“Don’t think of it as a contest. Don’t think about making it a fight. It’s not a contest. This is heijōshin. Don’t think anything.”
This kind of 間 ma in the mind is necessary for heijōshin. That is one of the great challenges even in just entering the dojo. If we can’t even show up to class with that kind of mindset, what chance do we have in a fight?


Popular posts from this blog

Noguchi Sensei Surprised Us With Gikan Ryu

Noguchi Sensei Shares 40+ year old Gikan Ryu notes. photo by Michael Glenn They love to crank up the heat in the Bujinkan Honbu. I find it too hot on most days. But today I had been doing photography out in the cold pouring rain, so I found myself ready to embrace the warmth of the dojo. Noguchi Sensei greeted me when he arrived. He normally shares a few jokes with me, but today he seemed very focused. Less than 20 students were waiting for him to bow in. He did so promptly as is his custom. Then he announced we were doing Gikan Ryu kata. I was surprised. In more than 30 years I have not been shown these from any teacher. In between kata, Noguchi Sensei showed me a tattered notebook with the kata handwritten in a numbered sequence. He told me these were his actual notes from more than 40 years ago when Hatsumi Sensei taught these only to him. if you are interested, I recorded a video of my experiences for 特訓 Tokkun members of Rojodojo: Bujinkan Kuden: Gikan Ryu wit

Ninjutsu - The Spider's Thread (蜘蛛の糸, Kumo no Ito)

photo by ajari This last year, some of us have heard Hatsumi Sensei make reference to a spider's web dangling down from heaven.  As usual with Soke, there are many layers to this idea.  If you subscribe to my training notes (if you aren't a subscriber yet, you miss a LOT of free Bujinkan notes), you can get even more details from my classes with Hatsumi Sensei. One idea that Sensei put out there for us was in his painting of Daruma with a spider descending a web and alighting on Daruma's eyebrow.  As Paul Masse explains: The Inscription reads, “ Ninjustu is on your eyebrow.... the spider`s thread, so close, the village of Togakure”.  Sometimes things are so close to us that we can not perceive them. Hatsumi Sensei has continued to reference this web from the heavens.  If Ninjutsu is on one's eyebrow, or there is a thread to heaven dangling down but we do not see it, how can we use that in Budo? Maybe it will help if we look at another story that Hatsumi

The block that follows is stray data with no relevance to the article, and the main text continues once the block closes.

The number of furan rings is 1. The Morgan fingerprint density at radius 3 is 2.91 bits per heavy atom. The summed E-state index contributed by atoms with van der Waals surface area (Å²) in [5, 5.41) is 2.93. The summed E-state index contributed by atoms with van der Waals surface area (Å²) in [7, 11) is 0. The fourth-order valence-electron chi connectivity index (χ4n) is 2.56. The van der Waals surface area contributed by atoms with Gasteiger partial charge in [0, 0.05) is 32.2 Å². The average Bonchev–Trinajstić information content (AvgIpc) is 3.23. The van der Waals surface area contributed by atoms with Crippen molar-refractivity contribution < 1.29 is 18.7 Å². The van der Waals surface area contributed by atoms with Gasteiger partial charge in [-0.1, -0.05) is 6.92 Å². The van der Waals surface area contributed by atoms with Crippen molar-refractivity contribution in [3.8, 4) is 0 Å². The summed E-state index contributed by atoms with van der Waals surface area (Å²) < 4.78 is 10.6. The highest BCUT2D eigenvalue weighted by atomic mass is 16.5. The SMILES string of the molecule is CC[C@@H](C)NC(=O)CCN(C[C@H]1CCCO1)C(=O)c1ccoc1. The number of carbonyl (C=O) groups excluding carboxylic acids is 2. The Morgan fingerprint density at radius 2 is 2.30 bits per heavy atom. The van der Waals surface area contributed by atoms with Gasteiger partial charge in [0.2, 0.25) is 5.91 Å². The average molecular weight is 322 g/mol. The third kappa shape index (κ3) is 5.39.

The Hidden Kūkan for Bujinkan 無刀捕 Mutōdori

山田 記央 photo by Michael Glenn It was the normal chaos at the Bujinkan Honbu dojo. The training had just ended, and everyone rushed to get their photos with Hatsumi Sensei. I rushed to my notebook. I did this because Soke finished the class with a huge surprise for his teaching of 無刀捕 mutōdori. He showed us 空間を作る kūkan o tsukuru, or how to create space. So I scribbled a note about the hidden location for this opening before that secret disappeared into the night. Earlier that day, I had gone into Tokyo to visit Norio Yamada-san. He makes 江戸手描提灯 Edo Tegaki Chōchin, Edo style hand painted paper lanterns. He called to say my order was ready to pick up. It never occurred to me that there could be a connection to Soke’s teaching later that night. Hatsumi Sensei said, “You’re not evading, 空間  浮かす Kūkan ukasu, you’re floating the opponent in the space.” If you’ve ever held one of these paper lanterns, they feel like you’ve caught light and air itself as it glows softly in the nigh